This month’s issue of “Adoremus Bulletin” has an article on the subcommittee and its report. Whether you have PowerPoint or not, it’s worth reading:

    http://www.adoremus.org/0306LiturgicalMusic.html

  • The Powerpoint presentation is very nice. What is being hijacked is not the conceptual approach but the procedure for implementing it. The key problem is the committee’s definition of directory. What they should be doing is listing the approved hymns for each liturgical celebration and the approved hymns should meet very rigid criteria that would exclude popular trash like Ashes and Eagle’s Wings. The directory, it seems, will be some kind of statement of principles to be employed by the ordinary in the dioceses where the music is published.

  • CW:

    Read page 19: “Within two years, the Committee on the Liturgy shall formulate a Common Repertoire of Liturgical Songs for use in all places where the Roman Liturgy is celebrated in the Dioceses of the United States of America. This Common Repertoire will be included in all worship aides used in the dioceses of the United States of America.”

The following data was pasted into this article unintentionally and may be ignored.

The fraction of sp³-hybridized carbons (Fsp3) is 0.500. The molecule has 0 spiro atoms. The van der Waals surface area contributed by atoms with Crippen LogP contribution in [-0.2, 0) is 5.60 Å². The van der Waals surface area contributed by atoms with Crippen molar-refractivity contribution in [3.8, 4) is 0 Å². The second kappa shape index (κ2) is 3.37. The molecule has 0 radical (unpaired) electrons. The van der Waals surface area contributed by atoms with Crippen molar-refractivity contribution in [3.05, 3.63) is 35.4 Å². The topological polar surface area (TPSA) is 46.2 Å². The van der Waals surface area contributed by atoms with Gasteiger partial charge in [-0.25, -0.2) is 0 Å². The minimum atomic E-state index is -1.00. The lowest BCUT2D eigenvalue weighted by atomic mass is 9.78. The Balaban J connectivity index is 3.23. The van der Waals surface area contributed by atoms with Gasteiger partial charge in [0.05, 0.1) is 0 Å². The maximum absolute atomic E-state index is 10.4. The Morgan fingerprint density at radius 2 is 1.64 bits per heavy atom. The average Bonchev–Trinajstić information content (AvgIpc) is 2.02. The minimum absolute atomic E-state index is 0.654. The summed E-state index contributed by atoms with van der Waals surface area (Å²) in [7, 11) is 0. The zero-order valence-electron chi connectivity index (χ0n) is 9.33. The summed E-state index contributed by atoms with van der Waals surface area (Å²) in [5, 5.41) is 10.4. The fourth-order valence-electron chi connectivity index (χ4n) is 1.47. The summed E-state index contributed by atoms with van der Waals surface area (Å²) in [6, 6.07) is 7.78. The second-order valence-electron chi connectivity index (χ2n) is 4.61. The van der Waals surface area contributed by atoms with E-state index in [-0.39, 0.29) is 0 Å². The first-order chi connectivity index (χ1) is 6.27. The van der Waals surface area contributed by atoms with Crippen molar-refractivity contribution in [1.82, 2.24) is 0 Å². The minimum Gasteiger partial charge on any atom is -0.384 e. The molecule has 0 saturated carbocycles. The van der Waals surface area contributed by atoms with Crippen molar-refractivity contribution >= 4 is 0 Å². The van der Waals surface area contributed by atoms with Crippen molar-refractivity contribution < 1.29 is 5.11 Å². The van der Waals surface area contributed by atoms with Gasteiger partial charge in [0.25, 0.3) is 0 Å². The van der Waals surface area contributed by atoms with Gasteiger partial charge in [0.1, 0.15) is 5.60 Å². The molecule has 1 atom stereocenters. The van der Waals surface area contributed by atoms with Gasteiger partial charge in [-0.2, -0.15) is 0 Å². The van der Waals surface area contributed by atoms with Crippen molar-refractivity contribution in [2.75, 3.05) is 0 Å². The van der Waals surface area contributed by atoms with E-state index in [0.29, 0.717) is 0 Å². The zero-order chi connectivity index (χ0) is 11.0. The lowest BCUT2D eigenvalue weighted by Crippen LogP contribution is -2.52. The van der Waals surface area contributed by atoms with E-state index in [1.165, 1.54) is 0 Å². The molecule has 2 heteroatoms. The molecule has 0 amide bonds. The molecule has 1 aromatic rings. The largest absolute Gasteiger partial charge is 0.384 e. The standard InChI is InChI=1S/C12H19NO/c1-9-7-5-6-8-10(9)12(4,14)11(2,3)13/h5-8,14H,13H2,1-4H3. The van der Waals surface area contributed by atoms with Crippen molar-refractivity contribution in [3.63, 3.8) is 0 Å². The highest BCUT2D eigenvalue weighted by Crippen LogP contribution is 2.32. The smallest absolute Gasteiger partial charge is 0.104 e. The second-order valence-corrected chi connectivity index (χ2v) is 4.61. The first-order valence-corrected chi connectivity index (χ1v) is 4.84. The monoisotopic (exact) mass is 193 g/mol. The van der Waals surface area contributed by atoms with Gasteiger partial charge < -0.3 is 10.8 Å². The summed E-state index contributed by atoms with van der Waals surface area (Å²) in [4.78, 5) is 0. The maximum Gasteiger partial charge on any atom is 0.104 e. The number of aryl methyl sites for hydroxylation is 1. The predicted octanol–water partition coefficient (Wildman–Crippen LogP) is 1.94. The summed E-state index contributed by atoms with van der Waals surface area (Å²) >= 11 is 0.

Two little words: “Common… Repertoire…” I’ve been following the activities of the BCL for over twenty years. This is the most ambitious thing they’ve done in this direction. Better late than never.

  • DLA,

    The repertoire will be “included” in worship aides. It does not follow that the trash will be excluded. They are simply going to make non-binding recommendations. Where do they say that music at the mass will conform to the repertoire?

  • CW:

    “Where do they say that music at the mass will conform to the repertoire?”

    In a word, everywhere.

    Read the presentation. I mean, actually READ it. Read how the most popular hymns did not pass muster. Read the criteria they establish for what’s okay and what’s not okay.

    Parishes are going to do what they are going to do. But if the “good stuff” has to be there, a new pastor (who will most likely be younger and more orthodox than his predecessor) will not be stuck with only using junk.

    You gotta start somewhere. This is where.

  • Liam:

    ”[T]his is about the texts…”

    For the moment. Much of contemporary hymnody will NOT likely pass muster, especially on a level playing field with more traditional fare. You can’t undo a generation or more of damage to our heritage overnight. But you can send a message that it’s time to UNdo it.

    Father Clark:

    I was not aware that the Church infrastructure was historically immune to money as an incentive for much of anything. If such incentives are necessary to get everybody on board, so much the better. At least the revival of good taste can be self-supporting.

  • One only needs recall the “Vatican Edition” of Chant—a gift to Ratisbon, a license to print money AND books…

    And there was a fight to authorize Solesmes’ editions.

    Fr. Jim has the gist of it.  Last “self-help” funding scam was titled ICEL.